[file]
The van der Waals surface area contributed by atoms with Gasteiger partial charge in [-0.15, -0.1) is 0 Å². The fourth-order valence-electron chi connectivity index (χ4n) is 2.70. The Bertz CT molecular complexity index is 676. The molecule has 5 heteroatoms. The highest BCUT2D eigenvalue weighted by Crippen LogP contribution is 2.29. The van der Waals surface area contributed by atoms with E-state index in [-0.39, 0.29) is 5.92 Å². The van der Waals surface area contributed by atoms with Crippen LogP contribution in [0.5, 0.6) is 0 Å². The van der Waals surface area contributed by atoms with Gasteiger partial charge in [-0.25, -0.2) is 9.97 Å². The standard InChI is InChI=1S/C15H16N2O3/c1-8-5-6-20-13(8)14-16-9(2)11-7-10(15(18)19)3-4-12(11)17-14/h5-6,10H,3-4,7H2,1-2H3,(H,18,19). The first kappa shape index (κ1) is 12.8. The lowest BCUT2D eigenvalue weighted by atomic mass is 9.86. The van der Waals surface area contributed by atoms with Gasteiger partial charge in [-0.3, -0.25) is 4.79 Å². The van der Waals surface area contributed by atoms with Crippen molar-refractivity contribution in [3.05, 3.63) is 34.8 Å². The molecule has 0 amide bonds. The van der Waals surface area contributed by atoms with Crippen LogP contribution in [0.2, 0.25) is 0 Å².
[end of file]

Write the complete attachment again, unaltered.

The van der Waals surface area contributed by atoms with Gasteiger partial charge in [-0.15, -0.1) is 0 Å². The fourth-order valence-electron chi connectivity index (χ4n) is 2.70. The Bertz CT molecular complexity index is 676. The molecule has 5 heteroatoms. The highest BCUT2D eigenvalue weighted by Crippen LogP contribution is 2.29. The van der Waals surface area contributed by atoms with E-state index in [-0.39, 0.29) is 5.92 Å². The van der Waals surface area contributed by atoms with Crippen LogP contribution in [0.5, 0.6) is 0 Å². The van der Waals surface area contributed by atoms with Gasteiger partial charge in [-0.25, -0.2) is 9.97 Å². The standard InChI is InChI=1S/C15H16N2O3/c1-8-5-6-20-13(8)14-16-9(2)11-7-10(15(18)19)3-4-12(11)17-14/h5-6,10H,3-4,7H2,1-2H3,(H,18,19). The first kappa shape index (κ1) is 12.8. The lowest BCUT2D eigenvalue weighted by atomic mass is 9.86. The van der Waals surface area contributed by atoms with Gasteiger partial charge in [-0.3, -0.25) is 4.79 Å². The van der Waals surface area contributed by atoms with Crippen molar-refractivity contribution in [3.05, 3.63) is 34.8 Å². The molecule has 0 amide bonds. The van der Waals surface area contributed by atoms with Crippen LogP contribution in [0.2, 0.25) is 0 Å².